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Lord Francis Conyngham was the second son of the first Marquess Conyngham and his wife Elizabeth. She was the daughter of Joseph Denison of Denbies, Surrey. Lord Francis was born in Dublin and was the elder brother of Henry Conyngham, Earl of Mount Charles and Albert Denison, 1st Baron Londesborough. He was educated at Eton. Between 1816 and 1824 he was known as Lord Francis Conyngham after his father was created Marquess Conyngham; he was given the courtesy title of Earl of Mount Charles in 1824 on the early death of his unmarried elder brother. On the death of his father in 1832, he became the second Marquis Conyngham.
Mount Charles became MP for Westbury in 1818, a seat he held until 1820. In 1820 he was commissioned into the British Army, becoming a Major-General in 1858, a Lieutenant-General in 1866 and a full General in 1874.
Mount Charles was a Page of Honour to the Prince Regent and following the Regent's accession to the throne, Mount Charles became a Groom of the Bedchamber and Master of the Robes to George IV between 1820 and 1830. During the same period, his mother was the King's mistress. Upon the death of William IV in 1837, it was Mount Charles, now Marquis Conyngham, who told Princess Victoria that she was the new monarch, and was the first person to address her as "Your Majesty".
From 1825 to 1831 Mount Charles represented Donegal, a seat which had been held by his deceased elder brother. He served under Lord Liverpool as Under-Secretary of State for Foreign Affairs between 1823 and 1826 and under Liverpool, George Canning, Lord Goderich and the Duke of Wellington as a Lord of the Treasury between 1826 and 1830. In 1832 he succeeded his father as Marquis Conyngham and entered the House of Lords. He became a Privy Counsellor in 1835.
Mount Charles married Lady Jane Paget, daughter of Henry Paget, first Marquess of Anglesey, on 23 April 1824. They had five children.
Mount Charles was made a Knight Grand Cross of the Hanoverian Order in 1830 and became a Knight of St Patrick in 1833. In July 1834 he joined the Whig government of Lord Melbourne as Postmaster General, retaining the post until the government fell in December; he held the same post under Melbourne again between April and May 1835; he was also appointed Lord Chamberlain of the Household. He remained in this position until 1839, when he was succeeded by his brother-in-law the Earl of Uxbridge. Mount Charles was Vice-Admiral of Ulster between 1849 and 1876 and Lord-Lieutenant of County Meath between 1869 and 1876, when he died.
New York Times, July 19, 1876
THE LATE LORD CONYNGHAM, K. P.
The Marquis of Conyngham, whose death has just been announced, was the eldest son of George 1V.'s chère amie, the first Marchioness of that ilk. The Conynghams descend from a Scotch ancestor who obtained a grant of the forfeited estates of Viscount Slane. Lord Conyngham's grandfather got his peerage revived in his person, and the late Marquis was, through the influence of his wife with George the Magnificent, raised to a Marquisate. That lady was daughter of a Mr. Denison, merchant, of St. Mary Axe, City of London, who, coming up to London from Leeds without a penny, died worth millions. To his daughter, by the daughter of a hatter in Tooley street, he left an enormous sum, but the bulk of his property passed to his only son. That gentleman, who never married, largely increased what had been bequeathed to him, and left it to the second son of his sister, Lord Albert Conyngham, who was created Lord Londesborough, and his son is the nobleman at whose house, near Scarborough — built on ground bought from the Duke of Leeds by old Denison—the Prince of Wales caught the fever so nearly fatal to him in 1871-2.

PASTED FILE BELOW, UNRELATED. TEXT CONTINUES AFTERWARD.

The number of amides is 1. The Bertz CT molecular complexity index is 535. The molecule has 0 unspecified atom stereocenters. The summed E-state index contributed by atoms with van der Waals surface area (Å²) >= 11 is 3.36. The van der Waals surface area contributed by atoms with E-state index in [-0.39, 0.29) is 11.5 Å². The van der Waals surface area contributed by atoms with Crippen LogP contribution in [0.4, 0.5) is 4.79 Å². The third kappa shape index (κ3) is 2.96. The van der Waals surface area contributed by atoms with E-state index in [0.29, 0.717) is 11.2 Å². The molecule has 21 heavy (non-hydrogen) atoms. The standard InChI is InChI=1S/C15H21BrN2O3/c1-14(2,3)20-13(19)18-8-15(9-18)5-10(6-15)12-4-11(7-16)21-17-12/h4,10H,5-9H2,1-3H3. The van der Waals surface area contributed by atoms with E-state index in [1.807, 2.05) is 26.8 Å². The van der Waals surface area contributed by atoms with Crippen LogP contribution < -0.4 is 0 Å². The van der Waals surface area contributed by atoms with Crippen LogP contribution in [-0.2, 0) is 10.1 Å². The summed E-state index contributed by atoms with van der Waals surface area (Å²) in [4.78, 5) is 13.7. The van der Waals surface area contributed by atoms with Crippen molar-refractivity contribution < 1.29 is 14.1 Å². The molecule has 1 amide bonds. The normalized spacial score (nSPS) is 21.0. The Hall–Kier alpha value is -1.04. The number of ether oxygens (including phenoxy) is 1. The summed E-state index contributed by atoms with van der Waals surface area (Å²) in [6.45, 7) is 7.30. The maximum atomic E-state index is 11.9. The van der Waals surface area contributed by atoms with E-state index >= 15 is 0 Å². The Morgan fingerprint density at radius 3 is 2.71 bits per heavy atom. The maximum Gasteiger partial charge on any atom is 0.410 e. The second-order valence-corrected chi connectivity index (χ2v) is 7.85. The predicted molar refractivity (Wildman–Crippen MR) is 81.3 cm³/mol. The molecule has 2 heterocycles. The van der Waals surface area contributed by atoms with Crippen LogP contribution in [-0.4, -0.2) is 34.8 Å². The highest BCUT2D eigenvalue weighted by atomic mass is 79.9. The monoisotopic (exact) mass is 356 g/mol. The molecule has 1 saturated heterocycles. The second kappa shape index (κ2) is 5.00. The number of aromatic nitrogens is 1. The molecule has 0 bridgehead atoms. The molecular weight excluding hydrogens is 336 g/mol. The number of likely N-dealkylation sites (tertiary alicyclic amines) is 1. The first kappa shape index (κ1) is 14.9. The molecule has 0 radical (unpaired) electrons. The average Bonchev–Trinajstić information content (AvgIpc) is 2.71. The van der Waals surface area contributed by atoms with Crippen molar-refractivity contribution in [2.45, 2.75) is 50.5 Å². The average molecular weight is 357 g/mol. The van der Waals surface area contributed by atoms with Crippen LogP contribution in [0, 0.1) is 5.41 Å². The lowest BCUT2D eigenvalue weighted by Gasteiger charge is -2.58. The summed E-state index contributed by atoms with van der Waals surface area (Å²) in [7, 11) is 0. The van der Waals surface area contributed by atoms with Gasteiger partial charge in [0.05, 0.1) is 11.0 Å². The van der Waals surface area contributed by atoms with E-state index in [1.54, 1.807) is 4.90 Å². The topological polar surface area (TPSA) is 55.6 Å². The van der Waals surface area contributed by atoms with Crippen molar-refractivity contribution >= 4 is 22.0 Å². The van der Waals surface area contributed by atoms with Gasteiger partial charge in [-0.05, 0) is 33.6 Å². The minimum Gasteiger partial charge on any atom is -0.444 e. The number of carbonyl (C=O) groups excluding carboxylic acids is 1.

The nobleman just deceased married a Paget, daughter of the Waterloo hero, Lord Anglesey, and this being so, it is hardly. necessary to add, to those acquainted with the peculiarities of that family, lived apart from his wife nearly all his married
His only son married the only child of a late Earl of Harrington, by the daughter of Miss Foote, an actress. The nobleman just deceased was in many respects precisely of that stamp which precipitated the French revolution of 1789—a selfish voluptuary, dead to all sense of the duty which devolved on him as a steward of the great gifts intrusted to him. It may be doubted whether Lord Conyngham had visited more than twice in his life his immense outlying properties in Clare and Donegal. "From one end of this estate to the other," wrote the Commissioner of the London Times, "nothing is found but poverty, misery, wretched cultivation, and infinite subdivision of land. All are poor, wretchedly poor." " The people," a farmer told me, "do what they can to improve, but the landlord does nothing." "I never knew the Marquis to visit his property but once," said a witness before, a Parliamentary committee, and he further stated that he never answered any documents or complaints that were sent him.
"Some may say," concludes the Times' Commissioner, "that the Marquis has a right to do as he likes with his own property, but the Empire has a right to complain if he so manages his estate that he produces general destitution, misery, and discontent— if, in fact, he helps to make Ireland that scene of poverty and wretchedness and disturbance which make it a shame and weakness instead of a pride and source of strength to the Empire." There is not much reason to suppose that his successor will be more useful to his country. Feudalism is certainly seen at its worst in Ireland where it has chiefly served to foster Fenianism.
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